Other pop stars get more attention for their transformations, but Katy Perry has quietly covered quite a bit of ground. Her very first album is called Katy Hudson, because that was her name at the time. It’s a christian rock album, and 17-year-old Katy was the album’s primary songwriter. She doesn’t sound like Katy Perry; actually, she sounds a bit like Alanis Morissette. And what she sings about is faith.
Later, when she got her Columbia record deal, her songs dropped the faith and replaced it with sex. The rock star bangs were gone; she was recast as everybody’s favorite sorority girl, two drinks in and down for whatever. She worked with Max Martin’s songwriting crew alongside Dr. Luke and Shellback and launched her pop career with One of the Boys and the smash hit “I Kissed a Girl”. Her excellent sophomore album, Teenage Dream, went on to break a slew of records that hadn’t been touched since Michael Jackson.
She played the role well, but after a while, the role started to chafe. It’s fine to be a teenage dream when you’re only 26, but by the time you’re almost 30, you might get sick of everybody always staring at your breasts. She underwent another transition.
On Prism, she announced herself as a grown woman, and she brought her faith back into the foreground. “By the Grace of God”, written in the aftermath of her divorce, has become one of her signature songs. This wasn’t exactly an act of bravery — after all, Christianity remains by far the most commonly practiced faith in America — but it is unusual among her pop star peers. The album still featured sex, but Perry’s role had changed: She was no longer a sexual object to be admired; she was in control and doing the admiring.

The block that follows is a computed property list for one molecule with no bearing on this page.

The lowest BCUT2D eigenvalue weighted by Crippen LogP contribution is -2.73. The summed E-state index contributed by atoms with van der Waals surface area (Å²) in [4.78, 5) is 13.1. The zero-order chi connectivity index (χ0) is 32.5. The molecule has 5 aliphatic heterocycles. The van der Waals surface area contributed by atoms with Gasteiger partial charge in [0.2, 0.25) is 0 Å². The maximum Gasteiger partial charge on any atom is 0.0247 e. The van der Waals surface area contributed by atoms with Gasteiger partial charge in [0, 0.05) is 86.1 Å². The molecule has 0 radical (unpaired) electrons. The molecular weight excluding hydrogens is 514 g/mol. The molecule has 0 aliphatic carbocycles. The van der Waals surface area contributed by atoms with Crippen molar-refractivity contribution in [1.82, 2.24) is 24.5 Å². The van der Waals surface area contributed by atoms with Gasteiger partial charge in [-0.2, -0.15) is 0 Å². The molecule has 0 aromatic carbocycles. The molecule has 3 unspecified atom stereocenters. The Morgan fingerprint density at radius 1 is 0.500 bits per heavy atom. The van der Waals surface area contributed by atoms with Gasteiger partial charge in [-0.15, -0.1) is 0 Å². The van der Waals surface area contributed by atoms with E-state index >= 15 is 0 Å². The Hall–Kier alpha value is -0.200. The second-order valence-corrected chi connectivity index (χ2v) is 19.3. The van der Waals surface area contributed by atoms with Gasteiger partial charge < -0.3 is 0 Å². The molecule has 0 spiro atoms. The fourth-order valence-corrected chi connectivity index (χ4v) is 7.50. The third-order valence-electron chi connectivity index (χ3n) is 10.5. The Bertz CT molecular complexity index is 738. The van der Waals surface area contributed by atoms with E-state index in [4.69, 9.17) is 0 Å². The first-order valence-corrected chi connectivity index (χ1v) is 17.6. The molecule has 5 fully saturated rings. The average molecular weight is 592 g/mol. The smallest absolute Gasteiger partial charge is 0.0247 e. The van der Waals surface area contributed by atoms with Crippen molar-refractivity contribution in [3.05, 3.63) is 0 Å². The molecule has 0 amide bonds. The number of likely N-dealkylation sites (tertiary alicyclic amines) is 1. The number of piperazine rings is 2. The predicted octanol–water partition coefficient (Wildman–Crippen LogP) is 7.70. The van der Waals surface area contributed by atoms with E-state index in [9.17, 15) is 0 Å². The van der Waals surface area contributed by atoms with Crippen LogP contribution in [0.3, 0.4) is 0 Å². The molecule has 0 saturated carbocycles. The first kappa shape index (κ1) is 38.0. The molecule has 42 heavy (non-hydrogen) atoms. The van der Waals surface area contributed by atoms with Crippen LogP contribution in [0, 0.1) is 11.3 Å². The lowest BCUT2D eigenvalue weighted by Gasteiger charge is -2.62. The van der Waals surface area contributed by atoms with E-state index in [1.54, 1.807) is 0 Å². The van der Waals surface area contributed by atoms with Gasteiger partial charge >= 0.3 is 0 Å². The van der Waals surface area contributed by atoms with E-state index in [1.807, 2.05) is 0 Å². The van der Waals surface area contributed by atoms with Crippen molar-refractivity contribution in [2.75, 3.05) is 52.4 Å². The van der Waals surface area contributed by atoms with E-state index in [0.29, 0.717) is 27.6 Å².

Witness is her fifth album in total, her fourth as Katy Perry and her second as a woman in control. Once again, she’s teamed up with Max Martin and Co., and together they’ve found a spaced-out, hypnotic sound that will get heavy rotation wherever alcohol and dancing combine.
“Swish Swish” is the album’s standout song: A spunky, funky kiss-off track with a spellbinding beat by Duke Dumont. Perry is deadly with her put-downs, and on the hook she positively coos, “Swish swish bish.” Nicki Minaj is trotted out for punchline duty and punches gamely. She cites Eminem and pays homage to Biggy: “Da ha da ha/ They never thought the swish god would take it this far.”
The best songs showcase Perry’s confidence. On “Power”, when she roars, “I’m a goddess and you know it,” she is utterly convincing. “Deja Vu” is mesmerizing; Perry is even more interesting when she’s getting bored of a relationship than when she’s celebrating it. Altogether, it feels as if she’s more comfortable with who she is, and just to drive the point home, Perry keeps in some swearwords.
Not all of her experiments bear fruit. “Chained to the Rhythm” is an attempt to sneak some social satire into a club thumper. It’s a trick Beyoncé has perfected, but Beyoncé’s targets are hyper-specific. What does Perry have to say? That we’re all “trapped in our white picket fence/ Like ornaments.” Never mind that white picket fences are rarely seen today and went out of style long before Perry was born. She goes on:
Turn it up, keep it on repeat
Stumbling around like a wasted zombie
Yeah, we think we’re free
Drink, this one’s on me
We’re all chained to the rhythm
Beyoncé addresses police brutality, race relations, and women’s rights. Here, Katy Perry says, “You’re all a bunch of dance zombies” and considers it a job well done. Satire is not her strong suit.
Much of the rest of the album is spent on well-trodden roads. “Roulette” is a good song, and it was a good song the first 20 times Max Martin and Shellback slapped it together. The first ingredient is an exciting word (“Domino”, “Dynamite”), which is then whipped until sexy and stirred together with a soaring hook. Recipe reliably serves the Top 40.
The back end of the album allows Perry to show her detractors that she really can sing. “Save As Draft” is the best of these, a ballad that puts a 21st century spin on the old thinking-of-my-ex weeper. But these later tracks have a rather conventional sound that’s out of place with the space-age club jams that came before. The result is that Witness goes on too long and doesn’t feel as cohesive as it might’ve.
Witness has great singles, forgettable singles, forgettable filler, and songs that go clunk. As a vehicle for Billboard hits, it’s perfectly competent, but by the second listen, your finger might be itching for the skip button. There’s a spark missing from her Teenage Dream days, but maybe that’s to be expected. She’s an adult now, and adults are kind of boring.
Essential Tracks: “Swish Swish”, “Power”, and “Deja Vu”